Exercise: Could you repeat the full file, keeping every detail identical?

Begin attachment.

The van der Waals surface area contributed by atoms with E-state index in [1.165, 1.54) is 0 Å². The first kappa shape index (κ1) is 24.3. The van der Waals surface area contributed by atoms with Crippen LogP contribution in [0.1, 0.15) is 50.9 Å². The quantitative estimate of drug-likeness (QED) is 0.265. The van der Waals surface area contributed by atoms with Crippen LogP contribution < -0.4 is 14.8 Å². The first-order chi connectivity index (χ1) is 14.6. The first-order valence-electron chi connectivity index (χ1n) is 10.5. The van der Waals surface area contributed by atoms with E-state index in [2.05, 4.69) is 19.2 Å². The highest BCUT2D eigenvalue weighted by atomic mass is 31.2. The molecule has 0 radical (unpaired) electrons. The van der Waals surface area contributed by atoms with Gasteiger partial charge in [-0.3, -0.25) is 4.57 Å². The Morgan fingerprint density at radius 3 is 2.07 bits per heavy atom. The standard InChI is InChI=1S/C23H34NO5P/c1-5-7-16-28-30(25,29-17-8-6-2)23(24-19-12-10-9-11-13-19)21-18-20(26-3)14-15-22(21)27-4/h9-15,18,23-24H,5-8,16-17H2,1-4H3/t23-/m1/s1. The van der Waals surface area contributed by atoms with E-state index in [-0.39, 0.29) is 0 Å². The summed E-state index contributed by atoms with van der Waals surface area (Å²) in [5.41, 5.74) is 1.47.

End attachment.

The van der Waals surface area contributed by atoms with E-state index in [1.165, 1.54) is 0 Å². The first kappa shape index (κ1) is 24.3. The van der Waals surface area contributed by atoms with Crippen LogP contribution in [0.1, 0.15) is 50.9 Å². The quantitative estimate of drug-likeness (QED) is 0.265. The van der Waals surface area contributed by atoms with Crippen LogP contribution < -0.4 is 14.8 Å². The first-order chi connectivity index (χ1) is 14.6. The first-order valence-electron chi connectivity index (χ1n) is 10.5. The van der Waals surface area contributed by atoms with E-state index in [2.05, 4.69) is 19.2 Å². The highest BCUT2D eigenvalue weighted by atomic mass is 31.2. The molecule has 0 radical (unpaired) electrons. The van der Waals surface area contributed by atoms with Gasteiger partial charge in [-0.3, -0.25) is 4.57 Å². The Morgan fingerprint density at radius 3 is 2.07 bits per heavy atom. The standard InChI is InChI=1S/C23H34NO5P/c1-5-7-16-28-30(25,29-17-8-6-2)23(24-19-12-10-9-11-13-19)21-18-20(26-3)14-15-22(21)27-4/h9-15,18,23-24H,5-8,16-17H2,1-4H3/t23-/m1/s1. The van der Waals surface area contributed by atoms with E-state index in [-0.39, 0.29) is 0 Å². The summed E-state index contributed by atoms with van der Waals surface area (Å²) in [5.41, 5.74) is 1.47.